Scientific American Supplement, No. 443, June 28, 1884 eBook

This eBook from the Gutenberg Project consists of approximately 87 pages of information about Scientific American Supplement, No. 443, June 28, 1884.

(2) Certain large, heavy, naturally ugly horses kick through sheer viciousness.  In this case, while the current is being given it should be gradually increased in intensity, and the horse’s foot must be seized during its action.  In most cases the passage of a current through such horses (whose mucous membrane is less sensitive) produces only a slightly stupefied and contracted position of the head, accompanied with a slight tremor.  The current must be shut off as soon as the horse’s foot is well in one’s hand, and be at once renewed if he endeavors to defend himself again, as is rarely the case.  It is a mare of this nature that is represented in the annexed figures.

We know that this same system has been applied for bringing to an abrupt standstill runaway horses, harnessed to vehicles; but knowing the effect of a sudden stoppage under such circumstances, we believe that the remedy would prove worse than the disease, since the coachman and vehicle, in obedience to the laws of inertia, would continue their motion and pass over the animals, much to their detriment.—­Science et Nature.

* * * * *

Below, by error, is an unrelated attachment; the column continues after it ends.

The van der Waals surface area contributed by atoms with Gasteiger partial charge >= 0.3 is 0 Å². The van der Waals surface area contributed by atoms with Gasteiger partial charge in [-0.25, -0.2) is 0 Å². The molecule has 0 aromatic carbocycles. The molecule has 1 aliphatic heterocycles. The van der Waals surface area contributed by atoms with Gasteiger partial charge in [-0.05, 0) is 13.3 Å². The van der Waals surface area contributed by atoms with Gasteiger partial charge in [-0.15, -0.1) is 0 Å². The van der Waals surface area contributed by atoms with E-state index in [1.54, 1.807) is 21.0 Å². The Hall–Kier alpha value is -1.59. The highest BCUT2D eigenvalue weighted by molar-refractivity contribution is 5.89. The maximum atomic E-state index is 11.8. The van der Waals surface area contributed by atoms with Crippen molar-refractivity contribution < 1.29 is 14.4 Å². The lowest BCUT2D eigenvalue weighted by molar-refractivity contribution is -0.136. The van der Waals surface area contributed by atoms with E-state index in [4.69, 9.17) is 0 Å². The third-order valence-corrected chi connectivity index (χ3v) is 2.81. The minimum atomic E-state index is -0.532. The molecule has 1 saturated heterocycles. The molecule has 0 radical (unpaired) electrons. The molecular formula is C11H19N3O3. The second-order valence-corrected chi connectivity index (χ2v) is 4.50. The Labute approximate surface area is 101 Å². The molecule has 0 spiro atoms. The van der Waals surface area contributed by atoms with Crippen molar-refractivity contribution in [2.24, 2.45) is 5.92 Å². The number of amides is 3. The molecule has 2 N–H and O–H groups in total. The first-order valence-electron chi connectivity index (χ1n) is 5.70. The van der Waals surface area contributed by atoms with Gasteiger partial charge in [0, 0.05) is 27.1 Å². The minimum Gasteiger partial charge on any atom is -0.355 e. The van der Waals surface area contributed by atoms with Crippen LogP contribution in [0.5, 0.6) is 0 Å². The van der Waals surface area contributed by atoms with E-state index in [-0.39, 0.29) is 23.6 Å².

ESTEVE’S AUTOMATIC PILE.

Mr. Esteve has recently devised a generator of electricity which he claims to be energetic, constant, and always ready to operate.  The apparatus is designed for the production of light and for actuating electric motors, large induction bobbins, etc.

We give a description of it herewith from data communicated by its inventor.

The accompanying cut represents a battery of 6 elements, with a reservoir, R, for the liquid, provided at its lower part with a cock for allowing the liquid to enter the pile.  The vessels of the different elements are of rectangular form.  At the upper part, and in the wider surfaces of each, there are two tubes.  The first tube of the first vessel receives the extremity of a safety-tube, A, whose other extremity enters the upper part of the reservoir, R. This tube is designed for regulating the flow of the liquid into the pile.  When the cock, r, is too widely open, the liquid might have a tendency to flow over the edges of the vessel; but this would close the orifice of the tube, A, and, as the air would then no longer enter the reservoir, R, the flow would be stopped automatically.  The second tube of the first vessel is connected with a lead tube, 1, one of the extremities of which enters the second vessel.  The other tubes are arranged in the same way in the other vessels.  The renewal of the liquids is effected by displacement, in flowing upward from one element over into another; and the liquids make their exit from the pile at D, after having served six times.  The electrodes of the two first elements are represented as renewed in the cut, in order to show the arrangement of the tubes.

[Illustration:  ESTEVE’S AUTOMATIC PILE.]

Copyrights
Project Gutenberg
Scientific American Supplement, No. 443, June 28, 1884 from Project Gutenberg. Public domain.
Follow Us on Facebook